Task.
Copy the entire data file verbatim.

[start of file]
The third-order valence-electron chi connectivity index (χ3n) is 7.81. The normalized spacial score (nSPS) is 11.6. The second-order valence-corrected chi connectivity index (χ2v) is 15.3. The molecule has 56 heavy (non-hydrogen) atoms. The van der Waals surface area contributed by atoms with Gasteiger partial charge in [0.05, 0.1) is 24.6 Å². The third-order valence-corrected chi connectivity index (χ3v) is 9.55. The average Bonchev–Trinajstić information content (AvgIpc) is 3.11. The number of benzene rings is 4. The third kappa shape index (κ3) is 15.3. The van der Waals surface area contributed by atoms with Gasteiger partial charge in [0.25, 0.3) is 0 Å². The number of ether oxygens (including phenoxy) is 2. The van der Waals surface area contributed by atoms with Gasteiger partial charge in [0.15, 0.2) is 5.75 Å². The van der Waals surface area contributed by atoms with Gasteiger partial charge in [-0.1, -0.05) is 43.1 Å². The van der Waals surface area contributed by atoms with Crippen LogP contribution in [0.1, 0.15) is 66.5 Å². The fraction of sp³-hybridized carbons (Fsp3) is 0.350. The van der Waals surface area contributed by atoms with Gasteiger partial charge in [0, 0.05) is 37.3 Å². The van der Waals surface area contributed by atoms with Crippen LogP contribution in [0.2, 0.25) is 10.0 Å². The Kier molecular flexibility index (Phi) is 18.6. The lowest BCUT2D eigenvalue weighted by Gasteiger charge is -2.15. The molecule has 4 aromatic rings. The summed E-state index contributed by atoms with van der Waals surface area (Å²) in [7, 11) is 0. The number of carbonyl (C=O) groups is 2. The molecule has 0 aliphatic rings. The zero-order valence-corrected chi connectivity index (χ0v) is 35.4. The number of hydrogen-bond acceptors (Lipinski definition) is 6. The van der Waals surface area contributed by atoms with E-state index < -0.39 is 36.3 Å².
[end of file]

The third-order valence-electron chi connectivity index (χ3n) is 7.81. The normalized spacial score (nSPS) is 11.6. The second-order valence-corrected chi connectivity index (χ2v) is 15.3. The molecule has 56 heavy (non-hydrogen) atoms. The van der Waals surface area contributed by atoms with Gasteiger partial charge in [0.05, 0.1) is 24.6 Å². The third-order valence-corrected chi connectivity index (χ3v) is 9.55. The average Bonchev–Trinajstić information content (AvgIpc) is 3.11. The number of benzene rings is 4. The third kappa shape index (κ3) is 15.3. The van der Waals surface area contributed by atoms with Gasteiger partial charge in [0.25, 0.3) is 0 Å². The number of ether oxygens (including phenoxy) is 2. The van der Waals surface area contributed by atoms with Gasteiger partial charge in [0.15, 0.2) is 5.75 Å². The van der Waals surface area contributed by atoms with Gasteiger partial charge in [-0.1, -0.05) is 43.1 Å². The van der Waals surface area contributed by atoms with Crippen LogP contribution in [0.1, 0.15) is 66.5 Å². The fraction of sp³-hybridized carbons (Fsp3) is 0.350. The van der Waals surface area contributed by atoms with Gasteiger partial charge in [0, 0.05) is 37.3 Å². The van der Waals surface area contributed by atoms with Crippen LogP contribution in [0.2, 0.25) is 10.0 Å². The Kier molecular flexibility index (Phi) is 18.6. The lowest BCUT2D eigenvalue weighted by Gasteiger charge is -2.15. The molecule has 4 aromatic rings. The summed E-state index contributed by atoms with van der Waals surface area (Å²) in [7, 11) is 0. The number of carbonyl (C=O) groups is 2. The molecule has 0 aliphatic rings. The zero-order valence-corrected chi connectivity index (χ0v) is 35.4. The number of hydrogen-bond acceptors (Lipinski definition) is 6. The van der Waals surface area contributed by atoms with E-state index < -0.39 is 36.3 Å².